November 10, 2022 – Emmalea Zummo was intrigued by the prospect of being involved in a research program that could help her lose weight. At 15, the confident, energetic teen from Jeanette, PA weighed 250 pounds — enough to be considered obese. The study, which she learned about from her endocrinologist, involved a drug called semaglutide.
Before participating in the study, Emmalea had exhausted a reservoir of strategies.
“She had been on a variety of exercise programs, involved in countless sports and activities to stay active as some of her early doctors said it would work,” says Davina Zummo, Emmalea’s mother. “She counted calories, went on a gluten-free diet, limited what she ate, when she ate and how much.”
Emmalea cut out all snacks, junk food and sweets, but nothing changed, says Zummo: “She felt defeated.”
The FDA last year approved semaglutide, originally developed to treat type 2 diabetes, for weight loss in adults. But the researchers wanted to know if the drug, which targets areas of the brain that regulate appetite, could also help adolescents lose weight. Emmalea was curious too.
Although teenagers often judge each other, Emmalea’s friends have been “happy for me, constantly motivating and supporting,” she says.
Today, Emmalea, who is now nearly 18, says the drug helped her lose 75 pounds, giving a boost to the lifestyle and nutritional coaching she received throughout the 68-week study.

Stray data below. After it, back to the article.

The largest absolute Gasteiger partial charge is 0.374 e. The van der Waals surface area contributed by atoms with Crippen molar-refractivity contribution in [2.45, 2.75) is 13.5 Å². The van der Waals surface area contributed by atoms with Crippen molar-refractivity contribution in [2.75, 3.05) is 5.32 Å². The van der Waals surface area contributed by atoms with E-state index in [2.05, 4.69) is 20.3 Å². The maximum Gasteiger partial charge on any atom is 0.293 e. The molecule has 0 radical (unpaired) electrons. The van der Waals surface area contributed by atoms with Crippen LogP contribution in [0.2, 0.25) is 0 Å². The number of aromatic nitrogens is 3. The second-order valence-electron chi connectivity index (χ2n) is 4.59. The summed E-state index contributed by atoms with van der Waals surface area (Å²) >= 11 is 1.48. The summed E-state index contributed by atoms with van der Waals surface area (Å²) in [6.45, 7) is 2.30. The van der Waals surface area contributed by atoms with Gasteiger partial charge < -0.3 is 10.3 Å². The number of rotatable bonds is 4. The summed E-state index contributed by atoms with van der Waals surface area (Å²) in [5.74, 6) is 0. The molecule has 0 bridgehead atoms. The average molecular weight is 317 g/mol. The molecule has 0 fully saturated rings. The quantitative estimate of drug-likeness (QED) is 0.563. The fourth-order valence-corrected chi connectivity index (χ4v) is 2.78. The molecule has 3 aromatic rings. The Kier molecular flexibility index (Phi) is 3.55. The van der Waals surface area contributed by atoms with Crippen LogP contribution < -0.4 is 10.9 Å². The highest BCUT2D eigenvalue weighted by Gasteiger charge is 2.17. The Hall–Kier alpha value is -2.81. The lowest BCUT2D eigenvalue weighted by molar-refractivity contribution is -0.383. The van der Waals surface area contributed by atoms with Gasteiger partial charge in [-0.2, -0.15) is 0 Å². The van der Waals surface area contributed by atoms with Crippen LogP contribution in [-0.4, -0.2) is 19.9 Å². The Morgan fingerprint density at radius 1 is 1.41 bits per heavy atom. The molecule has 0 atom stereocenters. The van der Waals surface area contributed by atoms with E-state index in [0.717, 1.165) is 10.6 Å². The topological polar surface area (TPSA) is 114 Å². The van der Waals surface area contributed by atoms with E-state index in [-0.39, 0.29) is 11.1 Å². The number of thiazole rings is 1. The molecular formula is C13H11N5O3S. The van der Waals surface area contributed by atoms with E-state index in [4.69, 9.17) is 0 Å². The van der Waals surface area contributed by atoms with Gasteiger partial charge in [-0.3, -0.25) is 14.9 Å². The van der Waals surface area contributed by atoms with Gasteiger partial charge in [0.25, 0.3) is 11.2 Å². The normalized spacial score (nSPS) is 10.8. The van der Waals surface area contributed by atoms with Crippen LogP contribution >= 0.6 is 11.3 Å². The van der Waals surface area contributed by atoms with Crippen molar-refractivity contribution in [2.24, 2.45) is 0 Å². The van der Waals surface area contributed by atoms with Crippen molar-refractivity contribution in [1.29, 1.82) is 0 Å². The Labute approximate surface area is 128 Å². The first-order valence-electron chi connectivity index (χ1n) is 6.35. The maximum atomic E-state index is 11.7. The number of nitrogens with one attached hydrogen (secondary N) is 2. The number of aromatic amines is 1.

Parents of teens like Emmalea struggling with obesity hear the same refrain: If their kids cut down on sugar, eat healthy snacks instead of junk food, and exercise regularly, the results will follow.
But for many overweight teens — as well as adults — shedding pounds often proves frustrating. Profits come and go, despite good intentions.
Can medication help?
A new study in which New England Journal of Medicine shows that semaglutide can actually lead to small but significant losses in excess weight. Whether that’s enough to tip the scales to better overall health, so to speak, is unclear, but the results give children’s health specialists cause for optimism.
“There is a real need for safe and effective drugs to treat obesity,” said Silva Arslanian, MD, a pediatric endocrinologist at the University of Pittsburgh School of Medicine and a co-author of the new study.
“Usually we give lifestyle recommendations: Eat more vegetables; do not eat fried food; don’t drink soda,” says Arslanian. Unfortunately, she says, we live in a world where “making these changes can be very difficult.”
Many experts agree that medication should be part of the conversation.